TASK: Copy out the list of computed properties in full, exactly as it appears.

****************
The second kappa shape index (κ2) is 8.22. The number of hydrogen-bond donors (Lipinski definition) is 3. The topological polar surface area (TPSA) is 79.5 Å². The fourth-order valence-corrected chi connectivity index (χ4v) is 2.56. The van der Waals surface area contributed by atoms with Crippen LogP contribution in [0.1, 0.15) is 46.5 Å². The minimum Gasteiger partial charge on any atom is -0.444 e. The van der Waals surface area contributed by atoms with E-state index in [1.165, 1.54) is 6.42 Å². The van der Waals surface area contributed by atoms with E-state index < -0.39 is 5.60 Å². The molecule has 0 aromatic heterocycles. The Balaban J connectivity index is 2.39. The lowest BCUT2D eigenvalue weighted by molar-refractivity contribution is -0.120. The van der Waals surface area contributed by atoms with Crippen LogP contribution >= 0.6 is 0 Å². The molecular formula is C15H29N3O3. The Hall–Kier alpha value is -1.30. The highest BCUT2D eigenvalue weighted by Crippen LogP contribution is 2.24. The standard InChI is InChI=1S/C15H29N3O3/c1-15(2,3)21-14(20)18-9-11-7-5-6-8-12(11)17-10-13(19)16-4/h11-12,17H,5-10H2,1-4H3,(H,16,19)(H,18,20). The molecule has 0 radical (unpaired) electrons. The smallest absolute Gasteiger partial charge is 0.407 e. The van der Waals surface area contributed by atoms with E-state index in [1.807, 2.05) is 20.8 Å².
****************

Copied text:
The second kappa shape index (κ2) is 8.22. The number of hydrogen-bond donors (Lipinski definition) is 3. The topological polar surface area (TPSA) is 79.5 Å². The fourth-order valence-corrected chi connectivity index (χ4v) is 2.56. The van der Waals surface area contributed by atoms with Crippen LogP contribution in [0.1, 0.15) is 46.5 Å². The minimum Gasteiger partial charge on any atom is -0.444 e. The van der Waals surface area contributed by atoms with E-state index in [1.165, 1.54) is 6.42 Å². The van der Waals surface area contributed by atoms with E-state index < -0.39 is 5.60 Å². The molecule has 0 aromatic heterocycles. The Balaban J connectivity index is 2.39. The lowest BCUT2D eigenvalue weighted by molar-refractivity contribution is -0.120. The van der Waals surface area contributed by atoms with Crippen LogP contribution >= 0.6 is 0 Å². The molecular formula is C15H29N3O3. The Hall–Kier alpha value is -1.30. The highest BCUT2D eigenvalue weighted by Crippen LogP contribution is 2.24. The standard InChI is InChI=1S/C15H29N3O3/c1-15(2,3)21-14(20)18-9-11-7-5-6-8-12(11)17-10-13(19)16-4/h11-12,17H,5-10H2,1-4H3,(H,16,19)(H,18,20). The molecule has 0 radical (unpaired) electrons. The smallest absolute Gasteiger partial charge is 0.407 e. The van der Waals surface area contributed by atoms with E-state index in [1.807, 2.05) is 20.8 Å².